888 Seventeenth Street, NW, Suite 800
Washington, DC 20006
January 14, 1999
Carol Tucker Foreman
Christopher Gould, 202/822-8060
WASHINGTON, DC-The Safe Food Coalition today charged that the United States Department of Agriculture’s (USDA) proposal to continue to allow retained water in poultry may keep Salmonella and Campylobacter levels in poultry unnecessarily high and contribute to continued high rates of food poisoning in the United States.
“This proposal is inconsistent with the Clinton Administration’s commitment to food safety and the USDA’s continued efforts to reduce food poisoning,” charged Carol Tucker Foreman, coordinator of the Safe Food Coalition and a former Assistant Secretary of Agriculture.
“USDA has tried to construct a food safety argument for continuing to allow poultry processors to soak their birds and consumers. For years, USDA has allowed poultry processors to dump chicken carcasses into tubs of water to chill them. In the process, the birds gain up to 8 percent of their body weight in water. Consumers then pay chicken prices for water.
“More importantly, consumers may be paying for chickens that are more contaminated and likely to cause food poisoning. Studies show that chickens leave the water baths more contaminated than when they entered. We’re disappointed that USDA is so blatantly favoring immersion chilling and trying to wrap it in a cloak of food safety. In March 1998, Consumer Reports Magazine found that 71 percent of the chickens they purchased at retail were contaminated with disease causing bacteria. Consumer Reports also noted that the U.S. Centers for Disease Control and Prevention reports that the number of cases of food poisoning caused by chicken rose threefold between 1988 and 1992 (the most recent year for which data are available). Despite the high rates of contamination and illness, USDA ignored studies showing a immersion chilling increases carcass contamination. Instead, the Department’s proposal presumes this method, favored by poultry processors, will be the only one used.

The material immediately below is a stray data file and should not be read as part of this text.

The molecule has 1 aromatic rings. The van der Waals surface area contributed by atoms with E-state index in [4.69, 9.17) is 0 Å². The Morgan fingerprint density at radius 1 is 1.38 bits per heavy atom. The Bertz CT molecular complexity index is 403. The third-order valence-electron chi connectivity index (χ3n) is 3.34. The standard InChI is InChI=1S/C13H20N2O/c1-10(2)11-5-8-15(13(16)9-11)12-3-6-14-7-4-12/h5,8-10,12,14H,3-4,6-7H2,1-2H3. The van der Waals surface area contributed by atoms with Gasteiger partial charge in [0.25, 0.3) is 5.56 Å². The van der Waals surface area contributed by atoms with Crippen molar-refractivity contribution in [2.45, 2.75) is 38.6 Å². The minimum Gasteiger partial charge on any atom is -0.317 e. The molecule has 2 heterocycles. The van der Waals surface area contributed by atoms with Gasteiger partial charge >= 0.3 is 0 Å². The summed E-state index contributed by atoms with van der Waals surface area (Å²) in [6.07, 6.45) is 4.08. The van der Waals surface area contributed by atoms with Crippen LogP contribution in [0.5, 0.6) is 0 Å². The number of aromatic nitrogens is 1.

“However, in the European Union and Canada, poultry carcasses are cooled with air or a combination of air and water spray. USDA refused to even consider those methods even though they may be both safer and fairer. New research shows they are just as effective as immersion chilling.
“Not surprisingly, red meat processors have now asked USDA to allow them to add water to beef and hog carcasses in order to level the playing field.
Foreman concluded, “We think the USDA should determine which methods of carcass chilling produce the lowest levels of contamination before issuing a final rule and then adopt a rule that encourages the use of that technology. Until the data are collected, USDA should require that poultry chilled through immersion be drained of all added water before packaging and sale. This will stop poultry producers from soaking consumers and red meat producers and create and incentive to find the safest method of chilling poultry.”
Foreman, Heidepriem & Mager
888 – 17th Street, NW #800
Washington, DC 20006